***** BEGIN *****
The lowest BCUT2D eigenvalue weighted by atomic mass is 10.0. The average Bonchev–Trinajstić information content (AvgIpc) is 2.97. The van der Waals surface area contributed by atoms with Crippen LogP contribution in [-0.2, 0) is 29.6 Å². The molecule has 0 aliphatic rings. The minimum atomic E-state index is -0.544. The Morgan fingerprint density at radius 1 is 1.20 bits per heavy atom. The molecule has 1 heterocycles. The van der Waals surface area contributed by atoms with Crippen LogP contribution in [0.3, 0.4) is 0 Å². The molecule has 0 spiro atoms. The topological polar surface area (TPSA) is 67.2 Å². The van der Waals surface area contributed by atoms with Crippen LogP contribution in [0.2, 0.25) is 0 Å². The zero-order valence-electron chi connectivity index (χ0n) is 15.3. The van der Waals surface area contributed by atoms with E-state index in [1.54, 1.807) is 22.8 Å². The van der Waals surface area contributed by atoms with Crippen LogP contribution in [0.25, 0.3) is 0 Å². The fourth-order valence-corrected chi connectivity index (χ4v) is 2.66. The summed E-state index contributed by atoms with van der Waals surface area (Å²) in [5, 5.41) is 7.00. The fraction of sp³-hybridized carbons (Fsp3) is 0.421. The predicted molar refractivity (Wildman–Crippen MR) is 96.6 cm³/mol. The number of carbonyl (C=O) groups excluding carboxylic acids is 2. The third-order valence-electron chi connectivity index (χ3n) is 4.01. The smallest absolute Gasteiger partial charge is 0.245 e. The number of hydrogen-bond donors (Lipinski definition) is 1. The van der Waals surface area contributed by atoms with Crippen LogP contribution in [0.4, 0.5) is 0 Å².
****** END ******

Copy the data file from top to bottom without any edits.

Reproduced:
The lowest BCUT2D eigenvalue weighted by atomic mass is 10.0. The average Bonchev–Trinajstić information content (AvgIpc) is 2.97. The van der Waals surface area contributed by atoms with Crippen LogP contribution in [-0.2, 0) is 29.6 Å². The molecule has 0 aliphatic rings. The minimum atomic E-state index is -0.544. The Morgan fingerprint density at radius 1 is 1.20 bits per heavy atom. The molecule has 1 heterocycles. The van der Waals surface area contributed by atoms with Crippen LogP contribution in [0.3, 0.4) is 0 Å². The molecule has 0 spiro atoms. The topological polar surface area (TPSA) is 67.2 Å². The van der Waals surface area contributed by atoms with Crippen LogP contribution in [0.2, 0.25) is 0 Å². The zero-order valence-electron chi connectivity index (χ0n) is 15.3. The van der Waals surface area contributed by atoms with E-state index in [1.54, 1.807) is 22.8 Å². The van der Waals surface area contributed by atoms with Crippen LogP contribution in [0.25, 0.3) is 0 Å². The fourth-order valence-corrected chi connectivity index (χ4v) is 2.66. The summed E-state index contributed by atoms with van der Waals surface area (Å²) in [5, 5.41) is 7.00. The fraction of sp³-hybridized carbons (Fsp3) is 0.421. The predicted molar refractivity (Wildman–Crippen MR) is 96.6 cm³/mol. The number of carbonyl (C=O) groups excluding carboxylic acids is 2. The third-order valence-electron chi connectivity index (χ3n) is 4.01. The smallest absolute Gasteiger partial charge is 0.245 e. The number of hydrogen-bond donors (Lipinski definition) is 1. The van der Waals surface area contributed by atoms with Crippen LogP contribution in [0.4, 0.5) is 0 Å².